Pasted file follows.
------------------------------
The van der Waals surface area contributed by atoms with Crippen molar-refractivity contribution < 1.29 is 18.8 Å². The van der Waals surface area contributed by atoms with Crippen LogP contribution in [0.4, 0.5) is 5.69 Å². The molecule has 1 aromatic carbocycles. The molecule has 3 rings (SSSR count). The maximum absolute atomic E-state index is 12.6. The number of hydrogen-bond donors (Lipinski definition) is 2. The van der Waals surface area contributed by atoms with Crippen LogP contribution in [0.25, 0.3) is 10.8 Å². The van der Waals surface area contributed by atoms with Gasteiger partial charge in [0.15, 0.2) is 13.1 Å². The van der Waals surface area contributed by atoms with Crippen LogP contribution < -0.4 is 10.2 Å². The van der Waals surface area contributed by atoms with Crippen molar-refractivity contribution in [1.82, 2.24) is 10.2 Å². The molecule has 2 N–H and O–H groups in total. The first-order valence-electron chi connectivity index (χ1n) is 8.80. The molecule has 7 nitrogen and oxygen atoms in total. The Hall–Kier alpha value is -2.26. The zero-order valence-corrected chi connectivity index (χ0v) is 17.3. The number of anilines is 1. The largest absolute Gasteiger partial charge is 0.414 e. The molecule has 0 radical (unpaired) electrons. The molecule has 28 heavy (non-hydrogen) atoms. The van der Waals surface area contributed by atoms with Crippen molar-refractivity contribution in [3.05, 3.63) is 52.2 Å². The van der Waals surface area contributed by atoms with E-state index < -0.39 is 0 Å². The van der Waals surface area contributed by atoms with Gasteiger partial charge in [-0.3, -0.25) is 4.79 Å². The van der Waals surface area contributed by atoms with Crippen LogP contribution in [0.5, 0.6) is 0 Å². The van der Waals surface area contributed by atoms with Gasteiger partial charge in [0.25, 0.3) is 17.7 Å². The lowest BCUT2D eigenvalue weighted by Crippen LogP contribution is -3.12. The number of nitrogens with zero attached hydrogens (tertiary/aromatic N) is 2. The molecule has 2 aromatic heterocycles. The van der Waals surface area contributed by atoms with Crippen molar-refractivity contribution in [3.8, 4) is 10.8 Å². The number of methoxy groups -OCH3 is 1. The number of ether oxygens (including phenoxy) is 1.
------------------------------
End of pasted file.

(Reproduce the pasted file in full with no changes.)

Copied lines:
The van der Waals surface area contributed by atoms with Crippen molar-refractivity contribution < 1.29 is 18.8 Å². The van der Waals surface area contributed by atoms with Crippen LogP contribution in [0.4, 0.5) is 5.69 Å². The molecule has 1 aromatic carbocycles. The molecule has 3 rings (SSSR count). The maximum absolute atomic E-state index is 12.6. The number of hydrogen-bond donors (Lipinski definition) is 2. The van der Waals surface area contributed by atoms with Crippen LogP contribution in [0.25, 0.3) is 10.8 Å². The van der Waals surface area contributed by atoms with Gasteiger partial charge in [0.15, 0.2) is 13.1 Å². The van der Waals surface area contributed by atoms with Crippen LogP contribution < -0.4 is 10.2 Å². The van der Waals surface area contributed by atoms with Crippen molar-refractivity contribution in [1.82, 2.24) is 10.2 Å². The molecule has 2 N–H and O–H groups in total. The first-order valence-electron chi connectivity index (χ1n) is 8.80. The molecule has 7 nitrogen and oxygen atoms in total. The Hall–Kier alpha value is -2.26. The zero-order valence-corrected chi connectivity index (χ0v) is 17.3. The number of anilines is 1. The largest absolute Gasteiger partial charge is 0.414 e. The molecule has 0 radical (unpaired) electrons. The molecule has 28 heavy (non-hydrogen) atoms. The van der Waals surface area contributed by atoms with Crippen molar-refractivity contribution in [3.05, 3.63) is 52.2 Å². The van der Waals surface area contributed by atoms with E-state index < -0.39 is 0 Å². The van der Waals surface area contributed by atoms with Gasteiger partial charge in [-0.3, -0.25) is 4.79 Å². The van der Waals surface area contributed by atoms with Crippen LogP contribution in [0.5, 0.6) is 0 Å². The van der Waals surface area contributed by atoms with Gasteiger partial charge in [0.25, 0.3) is 17.7 Å². The lowest BCUT2D eigenvalue weighted by Crippen LogP contribution is -3.12. The number of nitrogens with zero attached hydrogens (tertiary/aromatic N) is 2. The molecule has 2 aromatic heterocycles. The van der Waals surface area contributed by atoms with Crippen molar-refractivity contribution in [3.8, 4) is 10.8 Å². The number of methoxy groups -OCH3 is 1. The number of ether oxygens (including phenoxy) is 1.